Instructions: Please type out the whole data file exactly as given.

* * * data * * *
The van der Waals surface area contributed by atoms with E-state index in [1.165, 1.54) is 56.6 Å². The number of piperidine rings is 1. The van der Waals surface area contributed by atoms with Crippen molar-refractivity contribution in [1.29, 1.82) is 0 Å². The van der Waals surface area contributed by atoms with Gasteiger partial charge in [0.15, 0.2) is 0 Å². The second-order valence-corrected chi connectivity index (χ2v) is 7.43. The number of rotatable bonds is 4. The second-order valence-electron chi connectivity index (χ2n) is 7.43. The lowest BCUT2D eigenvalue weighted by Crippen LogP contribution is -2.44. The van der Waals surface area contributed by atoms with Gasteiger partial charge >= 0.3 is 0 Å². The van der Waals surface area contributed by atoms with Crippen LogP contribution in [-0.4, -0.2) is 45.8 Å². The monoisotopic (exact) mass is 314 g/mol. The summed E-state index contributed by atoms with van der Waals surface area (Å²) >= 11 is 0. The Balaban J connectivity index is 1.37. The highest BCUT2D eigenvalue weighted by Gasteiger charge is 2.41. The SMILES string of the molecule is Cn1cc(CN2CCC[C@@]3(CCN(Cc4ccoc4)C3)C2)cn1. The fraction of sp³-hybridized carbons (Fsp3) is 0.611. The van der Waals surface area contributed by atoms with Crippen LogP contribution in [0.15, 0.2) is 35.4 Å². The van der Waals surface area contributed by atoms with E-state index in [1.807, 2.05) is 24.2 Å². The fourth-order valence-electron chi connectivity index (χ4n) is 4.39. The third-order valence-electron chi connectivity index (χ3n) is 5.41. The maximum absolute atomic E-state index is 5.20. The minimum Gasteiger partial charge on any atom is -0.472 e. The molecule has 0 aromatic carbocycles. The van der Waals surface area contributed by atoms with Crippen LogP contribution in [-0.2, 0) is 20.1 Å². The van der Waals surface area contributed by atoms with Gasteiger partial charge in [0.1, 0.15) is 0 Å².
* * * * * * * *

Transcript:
The van der Waals surface area contributed by atoms with E-state index in [1.165, 1.54) is 56.6 Å². The number of piperidine rings is 1. The van der Waals surface area contributed by atoms with Crippen molar-refractivity contribution in [1.29, 1.82) is 0 Å². The van der Waals surface area contributed by atoms with Gasteiger partial charge in [0.15, 0.2) is 0 Å². The second-order valence-corrected chi connectivity index (χ2v) is 7.43. The number of rotatable bonds is 4. The second-order valence-electron chi connectivity index (χ2n) is 7.43. The lowest BCUT2D eigenvalue weighted by Crippen LogP contribution is -2.44. The van der Waals surface area contributed by atoms with Gasteiger partial charge >= 0.3 is 0 Å². The van der Waals surface area contributed by atoms with Crippen LogP contribution in [-0.4, -0.2) is 45.8 Å². The monoisotopic (exact) mass is 314 g/mol. The summed E-state index contributed by atoms with van der Waals surface area (Å²) >= 11 is 0. The Balaban J connectivity index is 1.37. The highest BCUT2D eigenvalue weighted by Gasteiger charge is 2.41. The SMILES string of the molecule is Cn1cc(CN2CCC[C@@]3(CCN(Cc4ccoc4)C3)C2)cn1. The fraction of sp³-hybridized carbons (Fsp3) is 0.611. The van der Waals surface area contributed by atoms with Crippen LogP contribution in [0.15, 0.2) is 35.4 Å². The van der Waals surface area contributed by atoms with E-state index in [1.807, 2.05) is 24.2 Å². The fourth-order valence-electron chi connectivity index (χ4n) is 4.39. The third-order valence-electron chi connectivity index (χ3n) is 5.41. The maximum absolute atomic E-state index is 5.20. The minimum Gasteiger partial charge on any atom is -0.472 e. The molecule has 0 aromatic carbocycles. The van der Waals surface area contributed by atoms with Crippen LogP contribution in [-0.2, 0) is 20.1 Å². The van der Waals surface area contributed by atoms with Gasteiger partial charge in [0.1, 0.15) is 0 Å².